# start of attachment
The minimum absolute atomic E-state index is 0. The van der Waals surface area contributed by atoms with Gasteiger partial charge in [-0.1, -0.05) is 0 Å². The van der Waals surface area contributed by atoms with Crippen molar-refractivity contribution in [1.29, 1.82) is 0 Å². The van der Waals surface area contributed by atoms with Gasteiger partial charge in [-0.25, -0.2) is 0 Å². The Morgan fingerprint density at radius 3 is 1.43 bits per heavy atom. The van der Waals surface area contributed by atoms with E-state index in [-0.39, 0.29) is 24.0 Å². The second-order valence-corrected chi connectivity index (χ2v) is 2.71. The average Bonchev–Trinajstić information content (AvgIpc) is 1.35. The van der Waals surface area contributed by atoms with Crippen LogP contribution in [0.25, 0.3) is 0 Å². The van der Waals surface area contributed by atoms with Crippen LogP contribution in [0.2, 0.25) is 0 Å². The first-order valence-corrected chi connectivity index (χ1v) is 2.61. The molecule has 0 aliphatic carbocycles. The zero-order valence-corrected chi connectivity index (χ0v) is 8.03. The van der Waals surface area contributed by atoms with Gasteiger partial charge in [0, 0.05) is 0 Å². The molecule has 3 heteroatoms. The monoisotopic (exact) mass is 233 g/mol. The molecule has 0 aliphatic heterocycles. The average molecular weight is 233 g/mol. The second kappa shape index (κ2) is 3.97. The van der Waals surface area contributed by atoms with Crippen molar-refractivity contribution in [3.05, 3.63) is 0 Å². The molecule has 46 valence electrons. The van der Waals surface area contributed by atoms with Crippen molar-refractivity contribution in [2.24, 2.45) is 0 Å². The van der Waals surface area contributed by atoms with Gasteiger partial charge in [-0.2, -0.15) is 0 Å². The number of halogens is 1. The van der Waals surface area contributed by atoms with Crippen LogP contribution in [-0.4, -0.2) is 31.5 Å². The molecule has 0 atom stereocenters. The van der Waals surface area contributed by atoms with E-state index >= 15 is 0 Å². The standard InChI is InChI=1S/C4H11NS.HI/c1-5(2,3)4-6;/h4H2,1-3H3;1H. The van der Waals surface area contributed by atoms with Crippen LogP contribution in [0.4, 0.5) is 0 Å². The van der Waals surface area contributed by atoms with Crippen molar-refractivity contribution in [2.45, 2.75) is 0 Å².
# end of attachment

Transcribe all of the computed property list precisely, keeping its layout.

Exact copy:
The minimum absolute atomic E-state index is 0. The van der Waals surface area contributed by atoms with Gasteiger partial charge in [-0.1, -0.05) is 0 Å². The van der Waals surface area contributed by atoms with Crippen molar-refractivity contribution in [1.29, 1.82) is 0 Å². The van der Waals surface area contributed by atoms with Gasteiger partial charge in [-0.25, -0.2) is 0 Å². The Morgan fingerprint density at radius 3 is 1.43 bits per heavy atom. The van der Waals surface area contributed by atoms with E-state index in [-0.39, 0.29) is 24.0 Å². The second-order valence-corrected chi connectivity index (χ2v) is 2.71. The average Bonchev–Trinajstić information content (AvgIpc) is 1.35. The van der Waals surface area contributed by atoms with Crippen LogP contribution in [0.25, 0.3) is 0 Å². The van der Waals surface area contributed by atoms with Crippen LogP contribution in [0.2, 0.25) is 0 Å². The first-order valence-corrected chi connectivity index (χ1v) is 2.61. The molecule has 0 aliphatic carbocycles. The zero-order valence-corrected chi connectivity index (χ0v) is 8.03. The van der Waals surface area contributed by atoms with Gasteiger partial charge in [0, 0.05) is 0 Å². The molecule has 3 heteroatoms. The monoisotopic (exact) mass is 233 g/mol. The molecule has 0 aliphatic heterocycles. The average molecular weight is 233 g/mol. The second kappa shape index (κ2) is 3.97. The van der Waals surface area contributed by atoms with Crippen molar-refractivity contribution in [3.05, 3.63) is 0 Å². The molecule has 46 valence electrons. The van der Waals surface area contributed by atoms with Crippen molar-refractivity contribution in [2.24, 2.45) is 0 Å². The van der Waals surface area contributed by atoms with Gasteiger partial charge in [-0.2, -0.15) is 0 Å². The number of halogens is 1. The van der Waals surface area contributed by atoms with Crippen LogP contribution in [-0.4, -0.2) is 31.5 Å². The molecule has 0 atom stereocenters. The van der Waals surface area contributed by atoms with E-state index >= 15 is 0 Å². The standard InChI is InChI=1S/C4H11NS.HI/c1-5(2,3)4-6;/h4H2,1-3H3;1H. The van der Waals surface area contributed by atoms with Crippen LogP contribution in [0.4, 0.5) is 0 Å². The van der Waals surface area contributed by atoms with Crippen molar-refractivity contribution in [2.45, 2.75) is 0 Å².